But the words, nonetheless, do Sloan’s defense adequate justice.
Three representative stories make the case.
From February 1965, before he was even in the NBA, the collegiate Sloan lived and breathed defense:
“Defense is the key to winning games,” Sloan said. “When I play a good defensive game, I feel good. When I look at the box score, I look to see how many points my man scored, not how many I scored.”
Sloan’s effectiveness on defense is due to his speed, reflexes and innate basketball knowledge.
“I’m not that fast from a dead start,” he said. “But I’ve always been a guard and I’ve always been a rebounder, too. This combination has made me quick. When I rebound, I don’t do it muscle-for-muscle with those bigger guys. I have to out-think them and out-maneuver them.”
From February 1972, Sloan was praised by Bud Burns of The Tennessean for his defense that “kept the Pistol holstered.”
Best defensive job in the National Basketball Association thus far has to be the effort turned in by Chicago’s Jerry Sloan on Pete Maravich when the Atlanta Hawks made their last trip to the Windy City.
Sloan, who is know[n] to Bull fans as “The Evansville Hustler,” allowed Pistol Pete only six shots at the basket in 33 playing minutes. Pete made one. His lone two-pointer came on a layup following a rebound scramble. Never before had Maravich been so ineffective.
From November 1974 we have a story from Sloan’s winter NBA years. John Rowe of Hackensack, New Jersey’s The Record had the scoop.
“We’re never going to impress anybody with offense,” admitted Jerry Sloan. “Defense has been responsible for where we are and tonight we went back to playing good defense.”
Sloan hounded Earl Monroe and although The Pearl had 22 points, 14 came in the third quarter when the Knicks cut an eight-point halftime deficit to one.
“You’re never going to stop a scorer like Monroe,” said Sloan. “But there was a time or two down the stretch when he didn’t take a shot he normally would. That’s what I have to do.”
Although that defense never brought Chicago a title, it did lead the Bulls to a Golden Era of success from 1970 to 1975 as a mighty core of Sloan (acquired in 1966), Van Lier (1971), Bob Love (1968), Chet Walker (1969) and Tom Boerwinkle (1968) was constructed. The Bulls would secure four straight 50-win seasons and two trips to the Western Conference Finals.
The addition of these other players allowed Sloan’s scoring to recede over the years as cats like Walker and Love filled up the bucket. From 1967 to 1972, Sloan averaged 16.3 PPG. From 1973 to 1976 his average fell to 11.7 PPG.
The closest Sloan’s Bulls got to the NBA Finals was in 1975. Game 7 of the Western Conference Finals against Golden State was a rock fight. Achingly, the Bulls held an 11-point halfitme lead on the road, but went ice cold in the fourth getting outscored 24-14 by the Warriors who pulled out an 83-79 win. (That game deserves its own article cuz it’s so crazy).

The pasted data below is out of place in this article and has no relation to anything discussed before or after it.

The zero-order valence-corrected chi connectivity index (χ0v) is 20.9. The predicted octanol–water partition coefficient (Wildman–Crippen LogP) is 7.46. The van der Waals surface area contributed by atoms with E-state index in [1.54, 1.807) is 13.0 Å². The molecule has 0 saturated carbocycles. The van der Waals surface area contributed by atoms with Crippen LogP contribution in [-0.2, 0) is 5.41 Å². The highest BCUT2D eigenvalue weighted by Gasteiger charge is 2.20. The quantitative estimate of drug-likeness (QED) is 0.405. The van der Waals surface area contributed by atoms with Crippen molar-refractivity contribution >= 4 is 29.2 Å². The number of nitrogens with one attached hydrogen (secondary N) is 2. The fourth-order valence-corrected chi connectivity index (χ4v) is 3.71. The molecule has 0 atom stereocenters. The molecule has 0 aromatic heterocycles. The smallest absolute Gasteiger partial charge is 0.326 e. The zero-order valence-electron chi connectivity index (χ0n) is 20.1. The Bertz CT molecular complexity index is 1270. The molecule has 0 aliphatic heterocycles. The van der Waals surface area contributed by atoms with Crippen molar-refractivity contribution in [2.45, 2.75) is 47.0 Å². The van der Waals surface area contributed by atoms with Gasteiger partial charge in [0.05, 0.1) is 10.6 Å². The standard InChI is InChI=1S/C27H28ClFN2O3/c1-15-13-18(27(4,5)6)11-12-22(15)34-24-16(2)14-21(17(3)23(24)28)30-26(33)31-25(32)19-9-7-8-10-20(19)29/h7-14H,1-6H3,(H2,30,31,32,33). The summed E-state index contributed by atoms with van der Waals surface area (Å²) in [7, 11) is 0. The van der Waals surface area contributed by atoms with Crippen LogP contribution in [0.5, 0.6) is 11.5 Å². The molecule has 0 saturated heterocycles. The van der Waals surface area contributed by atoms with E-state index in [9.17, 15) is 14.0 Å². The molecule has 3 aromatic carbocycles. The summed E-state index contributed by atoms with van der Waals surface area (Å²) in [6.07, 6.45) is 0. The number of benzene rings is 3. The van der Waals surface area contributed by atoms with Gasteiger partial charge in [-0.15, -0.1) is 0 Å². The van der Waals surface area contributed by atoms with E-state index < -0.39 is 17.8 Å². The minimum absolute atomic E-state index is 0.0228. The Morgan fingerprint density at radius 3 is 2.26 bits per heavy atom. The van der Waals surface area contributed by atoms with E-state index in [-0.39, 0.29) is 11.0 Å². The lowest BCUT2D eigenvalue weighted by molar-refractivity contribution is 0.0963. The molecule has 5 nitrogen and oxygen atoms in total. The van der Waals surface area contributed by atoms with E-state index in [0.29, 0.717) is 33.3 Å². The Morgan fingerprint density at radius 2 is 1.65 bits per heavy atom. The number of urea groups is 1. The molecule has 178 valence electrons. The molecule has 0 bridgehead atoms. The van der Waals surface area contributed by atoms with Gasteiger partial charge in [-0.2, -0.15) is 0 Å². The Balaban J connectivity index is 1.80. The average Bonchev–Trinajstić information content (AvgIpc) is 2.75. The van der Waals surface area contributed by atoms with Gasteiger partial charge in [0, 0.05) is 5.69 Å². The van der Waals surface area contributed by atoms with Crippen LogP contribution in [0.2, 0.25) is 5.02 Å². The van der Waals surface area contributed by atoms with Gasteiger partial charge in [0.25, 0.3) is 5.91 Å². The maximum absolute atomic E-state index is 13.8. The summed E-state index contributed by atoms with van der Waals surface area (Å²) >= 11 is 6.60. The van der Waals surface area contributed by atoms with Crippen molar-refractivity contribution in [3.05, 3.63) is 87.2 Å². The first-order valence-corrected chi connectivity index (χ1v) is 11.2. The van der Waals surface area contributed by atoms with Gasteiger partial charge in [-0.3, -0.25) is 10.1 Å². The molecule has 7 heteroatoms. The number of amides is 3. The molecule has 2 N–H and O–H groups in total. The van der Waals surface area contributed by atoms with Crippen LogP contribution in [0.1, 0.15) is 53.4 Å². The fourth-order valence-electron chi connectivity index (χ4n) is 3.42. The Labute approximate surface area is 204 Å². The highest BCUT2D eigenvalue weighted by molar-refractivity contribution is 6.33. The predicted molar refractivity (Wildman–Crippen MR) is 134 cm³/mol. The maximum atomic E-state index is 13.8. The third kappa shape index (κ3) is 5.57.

The team was so tough in this era, despite never reaching the Finals, that Wilt Chamberlain opened his fantastic 1973 memoir Wilt talking about how terrible it was to play the physical Bulls.
Literally from page 1 of the book:
The Bulls had outplayed us and outhustled us in almost every game. They had given us just about the most physically punishing and emotionally exhausting seven-game series I can recall in my 14 years of NBA play. Chicago, to be honest about it, had deserved to win. The Lakers didn’t.
THIS DUDE IS CLEARLY GONNA COACH
So, back to Sloan’s career-ending knee injury.
He first suffered it in the fall of 1975. Time off to let the injury heal on its own proved insufficient and he had surgery in March of 1976. By the fall of ‘76 the injury was still a pain in the ass. Sloan was trying to keep up his playing career, but the finality of retirement was closing in on Mr. Bull.
“Basically, I’m in pretty good shape. It’s just that fluid keeps developing in my knee all the time and that’s the thing that is keeping me from playing,” lamented Sloan to Mark Eickhorst of the Racine Journal Times. “I don’t think I can go too much longer.”
As the interview progressed, Sloan was adamant that basketball was his life. If he wasn’t injured on the bench yelling at the refs, he’d be a fan 40 rows up yelling at the refs.
“Basketball has been my life for the last 15-to-20 years and all of a sudden I find myself not really anything as far as basketball goes,” he confessed. “I’m not really anything.”
Sloan’s knee never cooperated and he had to give up playing. He briefly took on the head coaching gig at his alma mater in Evansville, but quit after a few days. Lucky for him since the entire team was killed in a plane crash later in 1977. He began scouting and coaching for the Bulls getting the head coaching job in 1979. Oh and you might have heard about the brief amount of time he spent as head coach for the Utah Jazz.
None of his decades in the NBA are surprising considering this little quote from Sloan realized his playing days were numbered, but that he also couldn’t see himself in another line of work.
“To me basketball is the greatest game going and I love it.”